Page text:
The workshop identified the need to better protect outer reef areas and to manage spawning aggregations of many of the threatened grouper species. Outer reef areas are often not incorporated into MPAs, and spawning aggregations necessary for continued reproduction of many grouper species are rapidly eliminated by uncontrolled fishing. Increasing international trade to meet an insatiable demand for grouper poses a particularly major threat.
The workshop outcome serves as another reminder of the need for sustainable fishing and consumption of important fish species. The threatened groupers are naturally vulnerable to over-fishing, and the continued decline of fish populations can threaten food security and livelihoods in source countries. Their pending inclusion on the IUCN Red List of threatened species also reflects the widespread failure to successfully manage fisheries associated with coral reefs.
Groupers are among the oldest fish on coral reefs, with some species reaching more than 50 years old. Several species only reach reproductive maturity later in life, making them particularly vulnerable to fishing before they mature. In addition, commercial fishing that targets reproductive gatherings of adults further hinders replenishment of unmanaged populations.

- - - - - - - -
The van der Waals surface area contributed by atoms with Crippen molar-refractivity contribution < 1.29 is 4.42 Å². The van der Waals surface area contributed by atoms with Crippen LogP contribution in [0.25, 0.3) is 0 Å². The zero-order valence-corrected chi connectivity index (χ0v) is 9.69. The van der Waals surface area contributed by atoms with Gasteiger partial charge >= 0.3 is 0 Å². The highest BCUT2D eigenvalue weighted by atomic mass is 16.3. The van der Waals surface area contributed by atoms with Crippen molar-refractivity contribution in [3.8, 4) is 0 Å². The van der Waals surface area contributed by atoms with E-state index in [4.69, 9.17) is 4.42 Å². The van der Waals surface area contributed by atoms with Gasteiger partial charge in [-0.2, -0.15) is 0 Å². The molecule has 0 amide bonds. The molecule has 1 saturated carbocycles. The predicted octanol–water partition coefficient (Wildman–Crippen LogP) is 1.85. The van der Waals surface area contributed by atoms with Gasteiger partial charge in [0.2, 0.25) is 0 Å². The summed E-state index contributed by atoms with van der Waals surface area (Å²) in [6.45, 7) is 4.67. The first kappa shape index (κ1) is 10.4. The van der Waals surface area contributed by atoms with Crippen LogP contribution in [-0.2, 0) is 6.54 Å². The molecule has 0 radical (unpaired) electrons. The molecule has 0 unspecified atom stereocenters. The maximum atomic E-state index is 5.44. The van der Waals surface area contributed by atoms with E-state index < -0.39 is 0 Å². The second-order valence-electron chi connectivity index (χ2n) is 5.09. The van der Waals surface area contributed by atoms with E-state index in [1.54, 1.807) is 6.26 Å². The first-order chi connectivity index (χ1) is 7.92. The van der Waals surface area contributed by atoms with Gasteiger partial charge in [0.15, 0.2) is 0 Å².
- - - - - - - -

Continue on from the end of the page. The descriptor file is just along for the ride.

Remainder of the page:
The threatened groupers include two species of coral trout grouper, which are mainstays of the live reef food fish trade in Hong Kong. Both can be found in Hong Kong fish markets, but they face heavy and unmanaged fishing pressure that is rapidly reducing their populations.
In North and South America, heavy fishing of grouper for the chilled fish markets also poses a significant threat. The Nassau grouper, once one of the most commonly landed groupers in the islands of the Western Atlantic Ocean, now is listed as Endangered under the U.S. Endangered Species Act and has virtually disappeared from most Caribbean reefs.